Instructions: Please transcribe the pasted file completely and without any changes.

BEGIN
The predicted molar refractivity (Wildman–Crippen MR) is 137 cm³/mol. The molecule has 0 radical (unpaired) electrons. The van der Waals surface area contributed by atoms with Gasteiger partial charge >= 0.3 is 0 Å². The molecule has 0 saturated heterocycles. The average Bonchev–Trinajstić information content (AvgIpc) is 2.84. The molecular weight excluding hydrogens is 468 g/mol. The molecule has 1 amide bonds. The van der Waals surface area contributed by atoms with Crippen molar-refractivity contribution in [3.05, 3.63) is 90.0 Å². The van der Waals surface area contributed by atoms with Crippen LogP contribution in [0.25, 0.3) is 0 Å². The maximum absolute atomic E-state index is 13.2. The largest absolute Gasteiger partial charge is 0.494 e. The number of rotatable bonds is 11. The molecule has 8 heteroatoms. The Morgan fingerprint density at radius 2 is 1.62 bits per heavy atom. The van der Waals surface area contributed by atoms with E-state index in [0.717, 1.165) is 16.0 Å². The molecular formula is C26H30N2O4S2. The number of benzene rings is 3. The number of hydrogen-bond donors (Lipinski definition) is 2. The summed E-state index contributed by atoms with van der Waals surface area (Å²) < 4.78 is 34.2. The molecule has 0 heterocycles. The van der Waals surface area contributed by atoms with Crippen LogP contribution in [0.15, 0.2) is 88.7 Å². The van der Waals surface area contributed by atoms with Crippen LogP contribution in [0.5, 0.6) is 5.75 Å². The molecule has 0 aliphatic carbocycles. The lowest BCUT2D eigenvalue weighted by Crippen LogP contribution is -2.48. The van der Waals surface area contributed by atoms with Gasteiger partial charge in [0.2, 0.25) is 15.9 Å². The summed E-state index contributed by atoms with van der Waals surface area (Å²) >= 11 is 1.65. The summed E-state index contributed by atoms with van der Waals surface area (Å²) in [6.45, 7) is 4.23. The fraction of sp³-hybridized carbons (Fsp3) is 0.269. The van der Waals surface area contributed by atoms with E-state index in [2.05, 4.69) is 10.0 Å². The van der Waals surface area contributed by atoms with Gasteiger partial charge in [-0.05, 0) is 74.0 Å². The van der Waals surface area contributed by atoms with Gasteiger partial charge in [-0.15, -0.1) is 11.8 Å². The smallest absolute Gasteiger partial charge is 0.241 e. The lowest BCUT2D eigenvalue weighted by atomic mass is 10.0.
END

The predicted molar refractivity (Wildman–Crippen MR) is 137 cm³/mol. The molecule has 0 radical (unpaired) electrons. The van der Waals surface area contributed by atoms with Gasteiger partial charge >= 0.3 is 0 Å². The molecule has 0 saturated heterocycles. The average Bonchev–Trinajstić information content (AvgIpc) is 2.84. The molecular weight excluding hydrogens is 468 g/mol. The molecule has 1 amide bonds. The van der Waals surface area contributed by atoms with Crippen molar-refractivity contribution in [3.05, 3.63) is 90.0 Å². The van der Waals surface area contributed by atoms with Crippen LogP contribution in [0.25, 0.3) is 0 Å². The maximum absolute atomic E-state index is 13.2. The largest absolute Gasteiger partial charge is 0.494 e. The number of rotatable bonds is 11. The molecule has 8 heteroatoms. The Morgan fingerprint density at radius 2 is 1.62 bits per heavy atom. The van der Waals surface area contributed by atoms with E-state index in [0.717, 1.165) is 16.0 Å². The molecular formula is C26H30N2O4S2. The number of benzene rings is 3. The number of hydrogen-bond donors (Lipinski definition) is 2. The summed E-state index contributed by atoms with van der Waals surface area (Å²) < 4.78 is 34.2. The molecule has 0 heterocycles. The van der Waals surface area contributed by atoms with Crippen LogP contribution in [0.15, 0.2) is 88.7 Å². The van der Waals surface area contributed by atoms with Crippen LogP contribution in [0.5, 0.6) is 5.75 Å². The molecule has 0 aliphatic carbocycles. The lowest BCUT2D eigenvalue weighted by Crippen LogP contribution is -2.48. The van der Waals surface area contributed by atoms with Gasteiger partial charge in [0.2, 0.25) is 15.9 Å². The summed E-state index contributed by atoms with van der Waals surface area (Å²) >= 11 is 1.65. The summed E-state index contributed by atoms with van der Waals surface area (Å²) in [6.45, 7) is 4.23. The fraction of sp³-hybridized carbons (Fsp3) is 0.269. The van der Waals surface area contributed by atoms with E-state index in [2.05, 4.69) is 10.0 Å². The van der Waals surface area contributed by atoms with Gasteiger partial charge in [-0.05, 0) is 74.0 Å². The van der Waals surface area contributed by atoms with Gasteiger partial charge in [-0.15, -0.1) is 11.8 Å². The smallest absolute Gasteiger partial charge is 0.241 e. The lowest BCUT2D eigenvalue weighted by atomic mass is 10.0.